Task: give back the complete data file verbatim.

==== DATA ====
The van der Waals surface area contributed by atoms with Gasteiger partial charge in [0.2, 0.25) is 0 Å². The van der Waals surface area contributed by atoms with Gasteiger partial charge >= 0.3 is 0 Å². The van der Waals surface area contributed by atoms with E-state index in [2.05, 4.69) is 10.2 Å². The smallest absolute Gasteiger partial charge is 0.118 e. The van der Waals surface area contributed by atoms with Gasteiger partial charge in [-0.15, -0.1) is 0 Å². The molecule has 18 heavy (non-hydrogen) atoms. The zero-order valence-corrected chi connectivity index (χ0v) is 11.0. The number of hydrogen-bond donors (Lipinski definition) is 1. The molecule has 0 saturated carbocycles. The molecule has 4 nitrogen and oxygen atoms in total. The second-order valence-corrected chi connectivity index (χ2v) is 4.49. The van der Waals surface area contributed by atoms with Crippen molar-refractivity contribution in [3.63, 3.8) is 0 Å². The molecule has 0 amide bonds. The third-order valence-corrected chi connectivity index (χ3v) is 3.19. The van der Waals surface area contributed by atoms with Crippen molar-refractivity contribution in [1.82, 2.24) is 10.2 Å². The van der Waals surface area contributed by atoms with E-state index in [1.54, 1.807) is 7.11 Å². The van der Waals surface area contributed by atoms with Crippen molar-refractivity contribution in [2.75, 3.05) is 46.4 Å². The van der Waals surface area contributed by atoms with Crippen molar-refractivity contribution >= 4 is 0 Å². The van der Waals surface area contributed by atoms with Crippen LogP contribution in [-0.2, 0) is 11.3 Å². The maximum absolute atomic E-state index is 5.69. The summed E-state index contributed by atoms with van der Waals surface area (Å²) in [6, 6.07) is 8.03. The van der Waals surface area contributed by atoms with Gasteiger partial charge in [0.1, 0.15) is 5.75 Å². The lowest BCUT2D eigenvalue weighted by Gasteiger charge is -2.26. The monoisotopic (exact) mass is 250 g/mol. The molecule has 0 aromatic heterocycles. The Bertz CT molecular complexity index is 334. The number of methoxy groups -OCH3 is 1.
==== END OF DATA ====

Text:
The van der Waals surface area contributed by atoms with Gasteiger partial charge in [0.2, 0.25) is 0 Å². The van der Waals surface area contributed by atoms with Gasteiger partial charge >= 0.3 is 0 Å². The van der Waals surface area contributed by atoms with E-state index in [2.05, 4.69) is 10.2 Å². The smallest absolute Gasteiger partial charge is 0.118 e. The van der Waals surface area contributed by atoms with Gasteiger partial charge in [-0.15, -0.1) is 0 Å². The molecule has 18 heavy (non-hydrogen) atoms. The zero-order valence-corrected chi connectivity index (χ0v) is 11.0. The number of hydrogen-bond donors (Lipinski definition) is 1. The molecule has 0 saturated carbocycles. The molecule has 4 nitrogen and oxygen atoms in total. The second-order valence-corrected chi connectivity index (χ2v) is 4.49. The van der Waals surface area contributed by atoms with Crippen molar-refractivity contribution in [3.63, 3.8) is 0 Å². The molecule has 0 amide bonds. The third-order valence-corrected chi connectivity index (χ3v) is 3.19. The van der Waals surface area contributed by atoms with Crippen molar-refractivity contribution in [1.82, 2.24) is 10.2 Å². The van der Waals surface area contributed by atoms with E-state index in [1.54, 1.807) is 7.11 Å². The van der Waals surface area contributed by atoms with Crippen molar-refractivity contribution in [2.75, 3.05) is 46.4 Å². The van der Waals surface area contributed by atoms with Crippen molar-refractivity contribution >= 4 is 0 Å². The van der Waals surface area contributed by atoms with Crippen LogP contribution in [-0.2, 0) is 11.3 Å². The maximum absolute atomic E-state index is 5.69. The summed E-state index contributed by atoms with van der Waals surface area (Å²) in [6, 6.07) is 8.03. The van der Waals surface area contributed by atoms with Gasteiger partial charge in [0.1, 0.15) is 5.75 Å². The lowest BCUT2D eigenvalue weighted by Gasteiger charge is -2.26. The monoisotopic (exact) mass is 250 g/mol. The molecule has 0 aromatic heterocycles. The Bertz CT molecular complexity index is 334. The number of methoxy groups -OCH3 is 1.